Mister Garfield

DESCRIPTION: Song-story about the assassination of President Garfield. Garfield, shot, tells doctor he's badly wounded. He gives dying advice, and hopes to go to heaven. Sheriff arrests Charles Guiteau for the murder; he says "I'll hang on the 6th day of June."
AUTHOR: Unknown, but much of the text may have been written by Anderson Williams
EARLIEST DATE: 1949 (recording, Bascom Lamar Lunsford)
LONG DESCRIPTION: Song-story describing the assassination of President James Garfield. Garfield's been shot; tells doctor he's badly wounded. Preacher asks where he'd like to spend eternity; Garfield says "Heaven." His wife asks if he should die, should she remarry? He tells her, "Don't you never let a chance go by." Sheriff arrests Charles Guiteau for the murder; he says "I'll hang on the 6th day of June." Mrs. Garfield brings her husband roses
KEYWORDS: grief marriage questions violence crime execution homicide punishment death dying wife doctor
July 2, 1881 - James A. Garfield is shot by Charles Guiteau, who thought Garfield owed him a patronage job. Garfield had been president for less than four months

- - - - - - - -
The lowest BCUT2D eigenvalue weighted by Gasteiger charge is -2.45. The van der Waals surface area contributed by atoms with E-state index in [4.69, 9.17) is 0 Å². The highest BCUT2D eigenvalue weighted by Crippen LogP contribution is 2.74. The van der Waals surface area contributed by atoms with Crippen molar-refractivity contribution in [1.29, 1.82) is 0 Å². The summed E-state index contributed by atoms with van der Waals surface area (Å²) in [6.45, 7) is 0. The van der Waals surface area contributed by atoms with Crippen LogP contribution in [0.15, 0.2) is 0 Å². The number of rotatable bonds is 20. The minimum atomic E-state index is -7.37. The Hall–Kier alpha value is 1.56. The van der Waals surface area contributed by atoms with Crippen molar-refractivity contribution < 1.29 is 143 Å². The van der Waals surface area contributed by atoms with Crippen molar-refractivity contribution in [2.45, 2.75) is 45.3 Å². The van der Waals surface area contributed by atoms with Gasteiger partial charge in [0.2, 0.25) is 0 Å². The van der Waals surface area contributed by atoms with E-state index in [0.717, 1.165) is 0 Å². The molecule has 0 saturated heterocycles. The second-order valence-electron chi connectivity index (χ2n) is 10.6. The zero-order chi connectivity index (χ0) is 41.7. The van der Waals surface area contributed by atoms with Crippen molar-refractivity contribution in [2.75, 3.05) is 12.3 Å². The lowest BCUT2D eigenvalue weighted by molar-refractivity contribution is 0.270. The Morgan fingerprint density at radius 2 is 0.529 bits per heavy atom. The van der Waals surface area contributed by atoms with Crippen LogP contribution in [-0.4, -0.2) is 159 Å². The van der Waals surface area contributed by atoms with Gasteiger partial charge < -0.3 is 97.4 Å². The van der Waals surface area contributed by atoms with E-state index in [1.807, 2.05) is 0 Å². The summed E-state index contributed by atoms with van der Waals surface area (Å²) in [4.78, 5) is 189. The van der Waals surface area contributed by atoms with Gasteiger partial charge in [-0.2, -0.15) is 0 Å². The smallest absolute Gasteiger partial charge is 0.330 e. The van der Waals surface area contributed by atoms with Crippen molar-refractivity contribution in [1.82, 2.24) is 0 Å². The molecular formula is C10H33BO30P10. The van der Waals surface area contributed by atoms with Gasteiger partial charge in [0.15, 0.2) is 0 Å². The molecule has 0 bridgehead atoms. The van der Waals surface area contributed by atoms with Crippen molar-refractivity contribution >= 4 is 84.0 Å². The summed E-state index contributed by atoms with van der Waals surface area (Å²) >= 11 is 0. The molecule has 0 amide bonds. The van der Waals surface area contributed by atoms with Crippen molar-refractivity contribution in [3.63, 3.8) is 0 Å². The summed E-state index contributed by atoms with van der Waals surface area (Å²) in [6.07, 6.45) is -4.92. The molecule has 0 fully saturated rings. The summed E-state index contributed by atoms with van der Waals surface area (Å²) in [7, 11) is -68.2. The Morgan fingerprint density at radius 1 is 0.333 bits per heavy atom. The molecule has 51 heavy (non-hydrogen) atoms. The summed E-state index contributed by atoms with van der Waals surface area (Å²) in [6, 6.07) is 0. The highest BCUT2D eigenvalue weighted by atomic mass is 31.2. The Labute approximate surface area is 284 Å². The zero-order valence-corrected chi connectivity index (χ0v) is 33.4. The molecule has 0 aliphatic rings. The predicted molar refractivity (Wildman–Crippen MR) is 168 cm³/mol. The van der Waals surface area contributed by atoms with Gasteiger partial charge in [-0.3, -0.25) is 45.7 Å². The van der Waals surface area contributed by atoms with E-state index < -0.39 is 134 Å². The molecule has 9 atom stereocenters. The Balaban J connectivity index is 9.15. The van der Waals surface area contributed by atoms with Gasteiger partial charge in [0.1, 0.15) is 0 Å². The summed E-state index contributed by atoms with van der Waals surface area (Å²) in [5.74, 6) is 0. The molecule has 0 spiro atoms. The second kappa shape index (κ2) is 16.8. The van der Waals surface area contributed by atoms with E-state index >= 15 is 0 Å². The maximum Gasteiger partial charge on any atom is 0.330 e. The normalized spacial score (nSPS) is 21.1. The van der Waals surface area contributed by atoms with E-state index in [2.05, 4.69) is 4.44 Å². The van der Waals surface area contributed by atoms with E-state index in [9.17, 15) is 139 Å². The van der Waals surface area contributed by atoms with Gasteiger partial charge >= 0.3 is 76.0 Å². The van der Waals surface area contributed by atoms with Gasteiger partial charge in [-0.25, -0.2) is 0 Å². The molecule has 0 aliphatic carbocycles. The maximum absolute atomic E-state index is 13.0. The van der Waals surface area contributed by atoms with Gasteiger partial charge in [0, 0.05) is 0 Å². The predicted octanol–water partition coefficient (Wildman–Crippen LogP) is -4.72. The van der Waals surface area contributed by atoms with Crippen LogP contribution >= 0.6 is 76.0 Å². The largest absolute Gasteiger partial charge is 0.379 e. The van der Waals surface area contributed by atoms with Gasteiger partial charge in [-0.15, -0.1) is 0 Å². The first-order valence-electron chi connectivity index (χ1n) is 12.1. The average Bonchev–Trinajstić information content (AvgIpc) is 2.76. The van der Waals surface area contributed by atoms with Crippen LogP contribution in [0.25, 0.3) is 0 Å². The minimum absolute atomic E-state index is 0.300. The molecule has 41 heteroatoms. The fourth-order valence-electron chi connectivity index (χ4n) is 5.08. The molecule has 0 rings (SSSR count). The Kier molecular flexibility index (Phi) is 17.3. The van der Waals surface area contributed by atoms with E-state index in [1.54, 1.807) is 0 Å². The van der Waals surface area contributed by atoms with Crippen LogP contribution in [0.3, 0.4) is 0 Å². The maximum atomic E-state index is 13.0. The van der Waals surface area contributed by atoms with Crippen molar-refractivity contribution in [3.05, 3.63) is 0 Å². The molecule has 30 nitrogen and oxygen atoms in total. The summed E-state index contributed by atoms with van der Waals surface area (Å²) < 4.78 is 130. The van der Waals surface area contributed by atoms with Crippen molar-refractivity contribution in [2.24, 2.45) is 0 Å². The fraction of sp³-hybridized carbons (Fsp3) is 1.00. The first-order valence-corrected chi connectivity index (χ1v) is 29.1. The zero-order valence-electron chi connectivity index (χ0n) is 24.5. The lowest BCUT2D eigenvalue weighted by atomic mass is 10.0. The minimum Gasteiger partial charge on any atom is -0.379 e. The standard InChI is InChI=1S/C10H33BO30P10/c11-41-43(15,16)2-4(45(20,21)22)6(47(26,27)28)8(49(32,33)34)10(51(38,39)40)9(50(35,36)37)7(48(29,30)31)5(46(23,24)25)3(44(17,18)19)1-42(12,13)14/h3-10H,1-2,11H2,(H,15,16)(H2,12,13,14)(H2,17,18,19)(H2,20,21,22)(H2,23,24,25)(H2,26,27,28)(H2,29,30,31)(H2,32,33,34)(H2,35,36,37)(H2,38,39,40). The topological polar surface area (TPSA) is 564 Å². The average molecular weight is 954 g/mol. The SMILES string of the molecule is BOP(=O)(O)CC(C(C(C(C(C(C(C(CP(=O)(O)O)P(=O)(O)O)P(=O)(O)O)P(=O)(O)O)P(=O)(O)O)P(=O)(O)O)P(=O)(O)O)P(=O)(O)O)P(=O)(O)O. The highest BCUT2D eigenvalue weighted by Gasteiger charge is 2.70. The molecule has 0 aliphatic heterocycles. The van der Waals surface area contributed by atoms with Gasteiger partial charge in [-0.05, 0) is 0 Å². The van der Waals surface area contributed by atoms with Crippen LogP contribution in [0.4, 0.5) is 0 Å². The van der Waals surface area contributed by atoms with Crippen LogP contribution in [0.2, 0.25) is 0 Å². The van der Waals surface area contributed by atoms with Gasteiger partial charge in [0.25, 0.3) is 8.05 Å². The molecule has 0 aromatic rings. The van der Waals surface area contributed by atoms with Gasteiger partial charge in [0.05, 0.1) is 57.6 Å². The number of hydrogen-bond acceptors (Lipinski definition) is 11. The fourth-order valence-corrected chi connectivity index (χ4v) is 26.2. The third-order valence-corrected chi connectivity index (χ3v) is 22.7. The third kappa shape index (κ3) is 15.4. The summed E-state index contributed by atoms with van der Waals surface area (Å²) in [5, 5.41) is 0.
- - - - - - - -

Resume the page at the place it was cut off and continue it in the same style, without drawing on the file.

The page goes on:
Sept 19, 1881 - Death of Garfield
June 30, 1882 - Hanging of Charles Guiteau
REFERENCES (2 citations):
Jones-MinstrelOfTheAppalachians-Bascom-Lamar-Lunsford, pp. 212-214, "Mr. Garfield' (1 text, 1 tune)
NorthCarolinaFolkloreJournal, John Forbes (transcriber), "Songs Collected by Mr. Bascom,'" Vol. XXV, No. 1 (May 1977 -- special issue for Bascom Lamar Lunsford), pp. 17-20, "Mr. Garfield" (1 text, 1 tune)

Roud #9138
Bascom Lamar Lunsford, "Mr. Garfield" (LOC AAFS L29, 1949) (Folkways FP 40, c. 1952) (on BLLunsford02)
J. C. "Jake" Staggers, "Garfield" (on FolkVisions2)
Art Thieme, "Mister Garfield" (on Thieme04)

cf. "Charles Guiteau" [Laws E11] (subject)
cf. "Garfield" (form)
NOTES [82 words]: Lunsford is usually thought to have written this, but Art Rosenbaum believes it originated in the Black community. - PJS
Rosenbaum-FolkVisionsAndVoices is comparing it to his song "Garfield," which is a story song about a murder involving a "Garfield." But it never says that the "Garfield" is the President. I have split Rosenbaum's "Garfield" from "Mister Garfield," although Roud lumps them.
For the story of James A. Garfield and his death, see the notes to "Charles Guiteau" [Laws E11]. - RBW
Last updated in version 6.1
File: RcMrGarf

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